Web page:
Outlets like CNN and MSNBC also provided Deace with a television platform that allowed him to attack Cruz's opponents. In a January 26 interview, Deace was assisted in his effort when he was asked if it was "fair to pull something Trump said 17 years ago" for use in an attack ad. Deace wasted no time going after Cruz's opponent, saying Trump's comments on abortion were fair game today.
Deace has also managed to appeal to multiple audiences in different ways. For example, Deace has restrained his extreme views in order to deliver his message of support for the senator to a wider audience, such as refering to Secretary Clinton as "Killary" in his blogs and on his radio show, but reverting to "Hillary" when on national TV. Deace's code switching -- suppressing his far-right views for the camera and changing his language -- allows him to continue to be palatable for national broadcasts while providing conservative red meat to his Iowa audience.
Cruz's victory in Iowa may mean that Deace could play a larger role as surrogate for the candidate. Media outlets should note his long history of extreme rhetoric and should be wary of presenting Deace as an election analyst.
The Las Vegas Review-Journal's editorial board dismissed the gender pay gap as an "injustice that doesn't actually exist," asserting that pay inequality between women and men is due to women's job choices. In reality, studies repeatedly show that gender pay inequality plagues women regardless of job choice, "at all education levels, after work experience is taken into account," and "gets worse as women's careers progress."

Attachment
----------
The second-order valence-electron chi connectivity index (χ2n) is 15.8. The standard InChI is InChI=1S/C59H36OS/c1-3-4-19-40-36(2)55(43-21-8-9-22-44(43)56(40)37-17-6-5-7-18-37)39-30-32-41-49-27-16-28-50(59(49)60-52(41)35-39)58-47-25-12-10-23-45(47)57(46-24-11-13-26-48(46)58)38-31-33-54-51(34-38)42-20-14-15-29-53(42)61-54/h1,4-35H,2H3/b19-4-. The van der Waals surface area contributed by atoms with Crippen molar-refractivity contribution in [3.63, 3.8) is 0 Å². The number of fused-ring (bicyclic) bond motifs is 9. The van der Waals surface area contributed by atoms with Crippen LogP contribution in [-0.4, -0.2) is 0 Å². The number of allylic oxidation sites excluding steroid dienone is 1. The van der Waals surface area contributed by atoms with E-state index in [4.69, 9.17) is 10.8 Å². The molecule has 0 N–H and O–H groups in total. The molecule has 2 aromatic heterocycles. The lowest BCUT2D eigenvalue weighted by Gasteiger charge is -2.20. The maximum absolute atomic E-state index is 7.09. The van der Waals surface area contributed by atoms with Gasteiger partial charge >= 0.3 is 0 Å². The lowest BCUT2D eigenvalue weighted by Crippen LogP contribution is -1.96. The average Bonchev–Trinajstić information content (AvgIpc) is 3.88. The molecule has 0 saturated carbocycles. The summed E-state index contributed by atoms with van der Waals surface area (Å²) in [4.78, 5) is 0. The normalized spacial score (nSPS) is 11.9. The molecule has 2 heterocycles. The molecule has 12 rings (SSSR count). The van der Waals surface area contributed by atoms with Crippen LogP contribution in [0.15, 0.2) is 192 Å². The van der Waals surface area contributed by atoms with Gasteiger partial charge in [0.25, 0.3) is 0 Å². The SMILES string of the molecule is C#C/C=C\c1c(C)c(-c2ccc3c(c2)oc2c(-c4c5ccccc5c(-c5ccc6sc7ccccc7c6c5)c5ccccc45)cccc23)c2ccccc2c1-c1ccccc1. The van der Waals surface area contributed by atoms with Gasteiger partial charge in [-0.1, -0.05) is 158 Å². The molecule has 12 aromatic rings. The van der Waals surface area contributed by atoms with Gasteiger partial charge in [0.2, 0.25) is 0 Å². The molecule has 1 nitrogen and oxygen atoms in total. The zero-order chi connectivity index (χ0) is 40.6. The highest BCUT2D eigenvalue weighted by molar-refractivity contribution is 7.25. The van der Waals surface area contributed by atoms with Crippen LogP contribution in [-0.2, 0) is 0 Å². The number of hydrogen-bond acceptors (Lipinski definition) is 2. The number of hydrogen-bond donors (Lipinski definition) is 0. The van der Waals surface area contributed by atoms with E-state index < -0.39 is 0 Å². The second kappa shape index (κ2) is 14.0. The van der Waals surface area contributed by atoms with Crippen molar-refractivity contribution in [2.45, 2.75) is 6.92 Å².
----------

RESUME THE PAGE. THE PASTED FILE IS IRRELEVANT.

In one of the last rallies before the Iowa caucuses, Sen. Ted Cruz (R-TX) allowed right-wing radio hosts, Glenn Beck, Michael Berry,and Steve Deace, to introduce him, despite their records of espousing extreme rhetoric.
Cruz's rally featured seven speakers including anti-gay activists like CEO of The Family Leader Bob Vander Plaats and Duck Dynasty patriarch Phil Robertson as well as Iowa's Rep. Steve King (R). However, it was the presence of radio hosts Glenn Beck, Michael Berry, and Steve Deace which best illustrated the divisive nature of Cruz's platform.
Beck, once of Fox News fame and now a television and radio host on The Blaze, previously caused controversy due to his claim that President Obama is a "racist" with "a deep-seated hatred for white people or the white culture." The host has been criticized in the past for his use of Nazi imagery, his history of violent rhetoric and for making outlandish claims like blaming President Obama for the November terrorist attack in Paris. Beck announced his endorsement of Cruz in January, making Cruz the first candidate he has officially endorsed in his broadcast career.
Iowa based radio host Steve Deace began supporting Cruz early in this election cycle and endorsed Cruz in August, saying he has a "commitment to our principals." Since his endorsement Deace has written at least 24 articles trumpeting Cruz, advised the candidate before debates, and appeared in a lengthy campaign ad for Cruz.
Deace's brand of extremism centers around a plethora of anti-gay ideas. Deace coined the phrase "rainbow jihad" to describe advocates for LGBT rights -- a phrase which Cruz paraphrased claiming "the jihad ... going after people of faith who respect the biblical teaching that marriage is the union of one man and one woman." Deace's extreme views have led him to write about a hypothetical conversation with Jesus in which he claims to show Obama is not a Christian and an article which suggested divorce could make children gay. Deace has recently pushed the conspiracy theory that Obama may not leave the White House when his term is up in January 2017.